Examining Trevor's legs, Daugherty found a faint, dime-size bruise on the back of his thigh and three small reddish marks that were scabbed. Lisa said he probably fell on a toy.

To Daugherty, the explanations seemed plausible and she saw no other marks on the children. She tried to talk with Trevor out of Lisa's presence, but in her view the boy, who had developmental delays, couldn't articulate much. Daugherty called Mraz to say there wasn't enough evidence of abuse to ask a judge to intervene. Mraz thought CPS wasn't trying hard enough.

The next day, he took the photos of Trevor's marks to Dr. Stephen Guertin, medical director of Sparrow Hospital's Regional Children's Center in Lansing. But Mraz didn't get what he was looking for -- confirmation of abuse. Guertin said the bruise on the boy's face could have been caused by a fall or a bump and the scratches by a dog, though he couldn't rule out other possibilities.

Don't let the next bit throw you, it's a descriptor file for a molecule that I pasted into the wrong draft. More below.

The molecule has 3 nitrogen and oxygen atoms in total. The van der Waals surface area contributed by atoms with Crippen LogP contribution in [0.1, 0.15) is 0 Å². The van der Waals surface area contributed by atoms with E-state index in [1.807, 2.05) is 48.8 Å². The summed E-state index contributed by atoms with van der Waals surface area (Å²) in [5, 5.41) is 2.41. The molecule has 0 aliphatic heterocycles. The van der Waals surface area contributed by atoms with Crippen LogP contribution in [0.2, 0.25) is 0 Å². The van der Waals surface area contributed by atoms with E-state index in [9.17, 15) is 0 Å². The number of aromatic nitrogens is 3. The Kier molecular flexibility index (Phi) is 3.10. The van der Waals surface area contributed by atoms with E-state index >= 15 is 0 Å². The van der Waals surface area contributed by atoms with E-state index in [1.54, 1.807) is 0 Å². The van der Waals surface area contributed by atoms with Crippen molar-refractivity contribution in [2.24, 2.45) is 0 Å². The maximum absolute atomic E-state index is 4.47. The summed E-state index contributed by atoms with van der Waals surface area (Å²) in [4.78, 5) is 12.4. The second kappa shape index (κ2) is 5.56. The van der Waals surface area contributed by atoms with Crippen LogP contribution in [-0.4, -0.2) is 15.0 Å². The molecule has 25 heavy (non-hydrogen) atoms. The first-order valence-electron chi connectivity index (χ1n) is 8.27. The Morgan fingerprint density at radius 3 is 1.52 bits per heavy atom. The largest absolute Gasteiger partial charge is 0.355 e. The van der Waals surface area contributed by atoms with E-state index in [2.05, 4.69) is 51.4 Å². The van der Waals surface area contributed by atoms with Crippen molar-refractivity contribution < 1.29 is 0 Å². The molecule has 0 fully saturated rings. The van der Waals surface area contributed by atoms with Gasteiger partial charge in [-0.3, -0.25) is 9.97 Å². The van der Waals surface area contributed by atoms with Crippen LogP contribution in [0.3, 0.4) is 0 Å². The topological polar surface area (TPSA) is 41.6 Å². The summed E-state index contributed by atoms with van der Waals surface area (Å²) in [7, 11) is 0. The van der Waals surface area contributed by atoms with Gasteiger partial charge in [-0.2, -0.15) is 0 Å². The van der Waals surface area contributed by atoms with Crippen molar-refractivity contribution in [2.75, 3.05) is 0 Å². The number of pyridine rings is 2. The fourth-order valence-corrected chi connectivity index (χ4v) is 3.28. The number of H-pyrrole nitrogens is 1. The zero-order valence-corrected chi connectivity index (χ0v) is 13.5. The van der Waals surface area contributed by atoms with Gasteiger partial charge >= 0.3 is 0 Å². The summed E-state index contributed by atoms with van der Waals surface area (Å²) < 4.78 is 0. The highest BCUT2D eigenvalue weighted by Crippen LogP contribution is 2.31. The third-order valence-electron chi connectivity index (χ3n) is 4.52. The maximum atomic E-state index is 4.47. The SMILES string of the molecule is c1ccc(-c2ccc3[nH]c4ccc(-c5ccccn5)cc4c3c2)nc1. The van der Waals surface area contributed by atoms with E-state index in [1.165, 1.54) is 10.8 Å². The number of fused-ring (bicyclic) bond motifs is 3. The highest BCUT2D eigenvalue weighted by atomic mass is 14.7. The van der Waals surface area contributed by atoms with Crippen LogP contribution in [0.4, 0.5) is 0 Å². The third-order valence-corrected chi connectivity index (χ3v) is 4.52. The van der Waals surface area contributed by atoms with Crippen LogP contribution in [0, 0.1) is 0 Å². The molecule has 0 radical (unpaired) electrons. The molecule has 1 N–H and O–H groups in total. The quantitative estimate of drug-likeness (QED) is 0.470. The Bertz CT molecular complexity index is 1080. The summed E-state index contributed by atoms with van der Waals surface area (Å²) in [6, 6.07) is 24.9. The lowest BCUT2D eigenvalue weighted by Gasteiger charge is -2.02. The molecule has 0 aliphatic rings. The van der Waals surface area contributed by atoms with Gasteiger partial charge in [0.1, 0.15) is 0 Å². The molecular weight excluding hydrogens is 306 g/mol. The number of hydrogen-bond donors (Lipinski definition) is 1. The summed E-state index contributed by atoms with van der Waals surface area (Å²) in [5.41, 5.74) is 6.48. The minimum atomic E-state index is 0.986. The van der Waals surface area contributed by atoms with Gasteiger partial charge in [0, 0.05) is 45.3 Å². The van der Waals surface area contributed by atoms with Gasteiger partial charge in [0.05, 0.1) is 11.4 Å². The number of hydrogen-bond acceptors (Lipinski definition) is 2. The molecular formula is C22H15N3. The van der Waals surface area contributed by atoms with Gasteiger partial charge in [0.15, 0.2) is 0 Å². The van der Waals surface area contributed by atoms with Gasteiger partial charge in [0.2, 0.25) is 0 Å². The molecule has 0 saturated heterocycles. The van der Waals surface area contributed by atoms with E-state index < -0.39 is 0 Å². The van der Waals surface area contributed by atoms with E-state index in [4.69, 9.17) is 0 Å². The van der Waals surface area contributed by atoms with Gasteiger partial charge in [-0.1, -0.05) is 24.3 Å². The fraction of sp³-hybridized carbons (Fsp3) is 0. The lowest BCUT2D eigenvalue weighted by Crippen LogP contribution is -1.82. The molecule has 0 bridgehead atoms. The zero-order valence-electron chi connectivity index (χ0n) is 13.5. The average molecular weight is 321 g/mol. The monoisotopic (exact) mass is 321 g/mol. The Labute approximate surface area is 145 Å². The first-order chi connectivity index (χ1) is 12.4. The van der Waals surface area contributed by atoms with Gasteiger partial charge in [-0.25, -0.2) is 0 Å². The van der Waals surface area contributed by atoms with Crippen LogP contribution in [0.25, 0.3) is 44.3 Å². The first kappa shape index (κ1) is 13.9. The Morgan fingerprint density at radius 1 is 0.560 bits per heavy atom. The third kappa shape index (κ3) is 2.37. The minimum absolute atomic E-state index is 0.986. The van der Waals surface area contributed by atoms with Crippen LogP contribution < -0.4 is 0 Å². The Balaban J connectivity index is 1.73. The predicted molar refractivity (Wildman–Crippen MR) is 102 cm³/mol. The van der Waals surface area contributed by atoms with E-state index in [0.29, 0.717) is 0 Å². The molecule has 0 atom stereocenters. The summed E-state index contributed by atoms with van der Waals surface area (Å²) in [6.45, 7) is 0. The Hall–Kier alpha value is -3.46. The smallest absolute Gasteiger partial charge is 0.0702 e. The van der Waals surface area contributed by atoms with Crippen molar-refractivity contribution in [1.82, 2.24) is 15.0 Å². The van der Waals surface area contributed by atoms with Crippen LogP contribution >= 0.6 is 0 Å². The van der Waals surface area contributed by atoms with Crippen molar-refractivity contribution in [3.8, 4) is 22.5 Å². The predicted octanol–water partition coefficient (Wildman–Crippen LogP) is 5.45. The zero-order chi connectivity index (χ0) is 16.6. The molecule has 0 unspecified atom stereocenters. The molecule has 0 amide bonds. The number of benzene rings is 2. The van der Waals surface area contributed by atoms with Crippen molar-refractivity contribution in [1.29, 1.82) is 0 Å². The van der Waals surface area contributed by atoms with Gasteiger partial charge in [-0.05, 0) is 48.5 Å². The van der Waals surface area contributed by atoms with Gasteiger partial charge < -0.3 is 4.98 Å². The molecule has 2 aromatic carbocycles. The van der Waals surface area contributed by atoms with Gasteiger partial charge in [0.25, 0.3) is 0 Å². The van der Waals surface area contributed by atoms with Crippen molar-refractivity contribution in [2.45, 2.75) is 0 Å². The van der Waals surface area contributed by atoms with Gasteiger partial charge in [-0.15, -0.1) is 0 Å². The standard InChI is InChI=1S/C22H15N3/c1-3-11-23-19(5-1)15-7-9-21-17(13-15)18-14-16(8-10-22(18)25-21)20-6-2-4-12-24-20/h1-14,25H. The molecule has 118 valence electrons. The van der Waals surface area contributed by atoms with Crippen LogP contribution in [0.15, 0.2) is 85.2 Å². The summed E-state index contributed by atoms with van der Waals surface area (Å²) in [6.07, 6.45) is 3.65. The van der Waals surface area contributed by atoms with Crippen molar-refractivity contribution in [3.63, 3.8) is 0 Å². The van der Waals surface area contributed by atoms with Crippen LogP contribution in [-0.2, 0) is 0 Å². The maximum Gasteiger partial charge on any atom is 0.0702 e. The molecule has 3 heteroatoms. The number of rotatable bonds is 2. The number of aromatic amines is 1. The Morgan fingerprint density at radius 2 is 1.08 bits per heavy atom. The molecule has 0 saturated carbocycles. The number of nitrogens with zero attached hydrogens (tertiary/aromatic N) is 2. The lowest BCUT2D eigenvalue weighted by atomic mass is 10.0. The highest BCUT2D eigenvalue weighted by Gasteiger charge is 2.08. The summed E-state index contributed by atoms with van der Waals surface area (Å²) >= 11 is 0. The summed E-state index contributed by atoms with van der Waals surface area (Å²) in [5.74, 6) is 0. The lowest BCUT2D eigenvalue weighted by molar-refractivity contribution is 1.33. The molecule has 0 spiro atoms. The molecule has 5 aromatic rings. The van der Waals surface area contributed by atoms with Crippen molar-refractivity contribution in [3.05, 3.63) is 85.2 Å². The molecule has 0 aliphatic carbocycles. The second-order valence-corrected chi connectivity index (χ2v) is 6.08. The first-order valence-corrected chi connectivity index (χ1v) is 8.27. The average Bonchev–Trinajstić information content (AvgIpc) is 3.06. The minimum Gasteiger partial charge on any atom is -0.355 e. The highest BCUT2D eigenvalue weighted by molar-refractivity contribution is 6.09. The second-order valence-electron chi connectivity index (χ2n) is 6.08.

Still, Mraz and other detectives believed Trevor and his siblings were at risk. The investigators were pushing to file a petition -- on their own, if necessary -- to have the kids removed. Police contacted the Ingham County Prosecutor's Office, but prosecutors concurred that there wasn't enough evidence of abuse to go to court.

Prosecutor Stuart Dunnings III said later he was worried a judge would balk at removing the kids because of the slim proof. "You have to look at it from the point of view -- if we file this petition, are we going to get the kids out of the house?"